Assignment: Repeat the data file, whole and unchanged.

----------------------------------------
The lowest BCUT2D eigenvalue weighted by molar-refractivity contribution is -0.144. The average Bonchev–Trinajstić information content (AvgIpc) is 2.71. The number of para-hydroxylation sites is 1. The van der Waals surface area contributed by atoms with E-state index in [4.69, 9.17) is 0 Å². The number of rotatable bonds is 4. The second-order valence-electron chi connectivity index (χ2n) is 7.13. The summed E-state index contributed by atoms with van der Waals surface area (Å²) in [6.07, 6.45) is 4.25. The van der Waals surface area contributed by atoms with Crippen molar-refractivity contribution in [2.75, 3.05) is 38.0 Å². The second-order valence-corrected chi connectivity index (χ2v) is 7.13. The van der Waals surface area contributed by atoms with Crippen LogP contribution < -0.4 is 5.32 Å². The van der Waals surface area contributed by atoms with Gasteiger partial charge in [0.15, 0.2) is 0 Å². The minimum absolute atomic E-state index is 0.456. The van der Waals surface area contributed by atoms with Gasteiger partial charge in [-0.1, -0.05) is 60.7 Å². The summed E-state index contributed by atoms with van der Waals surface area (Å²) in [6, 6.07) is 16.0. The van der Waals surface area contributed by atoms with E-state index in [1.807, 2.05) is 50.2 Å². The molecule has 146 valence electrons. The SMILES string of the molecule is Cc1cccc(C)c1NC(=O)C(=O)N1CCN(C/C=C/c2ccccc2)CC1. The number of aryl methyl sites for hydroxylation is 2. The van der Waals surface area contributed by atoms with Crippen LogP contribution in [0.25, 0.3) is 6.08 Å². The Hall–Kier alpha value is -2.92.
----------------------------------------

The lowest BCUT2D eigenvalue weighted by molar-refractivity contribution is -0.144. The average Bonchev–Trinajstić information content (AvgIpc) is 2.71. The number of para-hydroxylation sites is 1. The van der Waals surface area contributed by atoms with E-state index in [4.69, 9.17) is 0 Å². The number of rotatable bonds is 4. The second-order valence-electron chi connectivity index (χ2n) is 7.13. The summed E-state index contributed by atoms with van der Waals surface area (Å²) in [6.07, 6.45) is 4.25. The van der Waals surface area contributed by atoms with Crippen molar-refractivity contribution in [2.75, 3.05) is 38.0 Å². The second-order valence-corrected chi connectivity index (χ2v) is 7.13. The van der Waals surface area contributed by atoms with Crippen LogP contribution < -0.4 is 5.32 Å². The van der Waals surface area contributed by atoms with Gasteiger partial charge in [0.15, 0.2) is 0 Å². The minimum absolute atomic E-state index is 0.456. The van der Waals surface area contributed by atoms with Gasteiger partial charge in [-0.1, -0.05) is 60.7 Å². The summed E-state index contributed by atoms with van der Waals surface area (Å²) in [6, 6.07) is 16.0. The van der Waals surface area contributed by atoms with E-state index in [1.807, 2.05) is 50.2 Å². The molecule has 146 valence electrons. The SMILES string of the molecule is Cc1cccc(C)c1NC(=O)C(=O)N1CCN(C/C=C/c2ccccc2)CC1. The number of aryl methyl sites for hydroxylation is 2. The van der Waals surface area contributed by atoms with Crippen LogP contribution in [0.25, 0.3) is 6.08 Å². The Hall–Kier alpha value is -2.92.